CASE STUDY CROSSRAIL: DURWARD STAIR SHAFT BY WALDECK CONSULTING Adopting Tekla Structures allowed Waldeck to model reinforcement within the 3D environment directly into each unit, automatically generating bar bending schedules. Modelling reinforcement directly into each unit also had the added benefit of allowing us to perform 3D coordination reviews detecting reinforcement clashing with cast in fixtures and fittings immediately and make adjustments to bar shape or spacing, mitigating the factory discovering a clash with the reinforcement cage and impacting on the casting schedule. General arrangement drawings and reinforcing drawings where applicable could then be automated for each unit directly from the modelled geometry, allowing a single BIM technician to produce an average of 50 cast unit drawings a week, a huge increase over traditional 2D methods where a 2D pre-cast detailer could only achieve 20-25 drawings a week. Generating the deliverables in this manner along with a thorough two stage checking procedure on every drawing and schedule produced, allowed Waldeck to provide a constant supply of drawings to the pre-cast factory and greatly reduce the number of factory queries and errors. The single biggest challenge faced by Waldeck during the project were design changes post approval for construction. The Waldeck project team were provided with the fully federated models of each work package, this allowed any changes which would impact the pre-cast platforms to be quickly identified when undertaking our discipline 3D coordination reviews. As changes were made to the Waldeck models, output deliverables were automatically updated to suit the new geometry allowing for a quick turnaround of revised information to the factory. In a large proportion of cases, changes would be made to units before leaving the factory, and in some cases even before a unit had been cast, vastly improving on site delays.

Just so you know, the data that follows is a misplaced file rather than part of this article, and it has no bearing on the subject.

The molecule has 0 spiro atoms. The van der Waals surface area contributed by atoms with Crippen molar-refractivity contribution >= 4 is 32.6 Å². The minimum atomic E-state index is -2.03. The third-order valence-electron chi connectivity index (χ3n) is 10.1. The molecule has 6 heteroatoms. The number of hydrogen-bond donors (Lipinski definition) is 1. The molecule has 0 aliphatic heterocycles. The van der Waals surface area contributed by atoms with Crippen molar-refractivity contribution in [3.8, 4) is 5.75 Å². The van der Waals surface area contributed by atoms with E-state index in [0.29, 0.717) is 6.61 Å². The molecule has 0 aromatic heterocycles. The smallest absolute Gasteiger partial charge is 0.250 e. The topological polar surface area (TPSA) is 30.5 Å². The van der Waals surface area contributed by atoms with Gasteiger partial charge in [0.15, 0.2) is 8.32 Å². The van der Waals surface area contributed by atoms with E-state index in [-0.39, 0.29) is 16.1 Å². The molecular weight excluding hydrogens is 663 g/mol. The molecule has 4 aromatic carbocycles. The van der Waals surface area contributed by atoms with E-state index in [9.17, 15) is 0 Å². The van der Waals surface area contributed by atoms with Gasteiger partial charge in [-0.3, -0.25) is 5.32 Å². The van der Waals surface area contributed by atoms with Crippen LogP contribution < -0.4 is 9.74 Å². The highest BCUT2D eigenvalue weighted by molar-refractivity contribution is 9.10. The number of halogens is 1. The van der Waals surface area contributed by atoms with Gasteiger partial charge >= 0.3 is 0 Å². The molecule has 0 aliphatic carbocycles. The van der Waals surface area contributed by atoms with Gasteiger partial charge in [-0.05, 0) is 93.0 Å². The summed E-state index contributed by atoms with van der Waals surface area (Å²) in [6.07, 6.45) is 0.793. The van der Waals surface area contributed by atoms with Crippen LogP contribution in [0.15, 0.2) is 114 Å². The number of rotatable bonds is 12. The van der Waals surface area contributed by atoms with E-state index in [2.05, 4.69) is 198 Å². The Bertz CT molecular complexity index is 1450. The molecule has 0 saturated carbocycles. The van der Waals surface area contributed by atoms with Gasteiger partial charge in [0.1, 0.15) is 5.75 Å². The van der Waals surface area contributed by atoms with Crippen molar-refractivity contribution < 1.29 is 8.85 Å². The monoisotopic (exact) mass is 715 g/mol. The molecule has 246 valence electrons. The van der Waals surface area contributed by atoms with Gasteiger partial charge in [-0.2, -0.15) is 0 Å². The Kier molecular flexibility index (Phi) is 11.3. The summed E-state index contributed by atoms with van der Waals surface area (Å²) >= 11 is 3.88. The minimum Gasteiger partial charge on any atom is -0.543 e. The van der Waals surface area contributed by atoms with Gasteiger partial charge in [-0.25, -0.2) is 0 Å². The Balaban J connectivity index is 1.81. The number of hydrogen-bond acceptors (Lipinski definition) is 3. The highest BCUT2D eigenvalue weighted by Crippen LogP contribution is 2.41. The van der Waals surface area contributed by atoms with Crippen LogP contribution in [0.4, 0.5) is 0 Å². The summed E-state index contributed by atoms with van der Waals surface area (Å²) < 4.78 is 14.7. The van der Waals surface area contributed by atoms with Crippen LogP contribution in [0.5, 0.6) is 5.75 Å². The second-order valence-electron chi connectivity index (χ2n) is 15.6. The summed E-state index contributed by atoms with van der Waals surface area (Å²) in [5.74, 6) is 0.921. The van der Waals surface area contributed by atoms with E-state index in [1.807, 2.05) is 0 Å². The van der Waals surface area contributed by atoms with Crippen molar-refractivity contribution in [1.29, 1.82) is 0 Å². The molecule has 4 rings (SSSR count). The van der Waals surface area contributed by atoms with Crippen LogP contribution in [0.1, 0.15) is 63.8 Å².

The Durward Stair Shaft project involved the integrated design, coordination, detailing, manufacture and erection of pre-cast concrete external and internal cladding panels to the new Durward stair shaft to the Whitechapel Crossrail project. The cladding panels took the form of 125mm & 150mm thick pre-cast concrete panels supported both vertically and laterally by the main structural steelwork frame.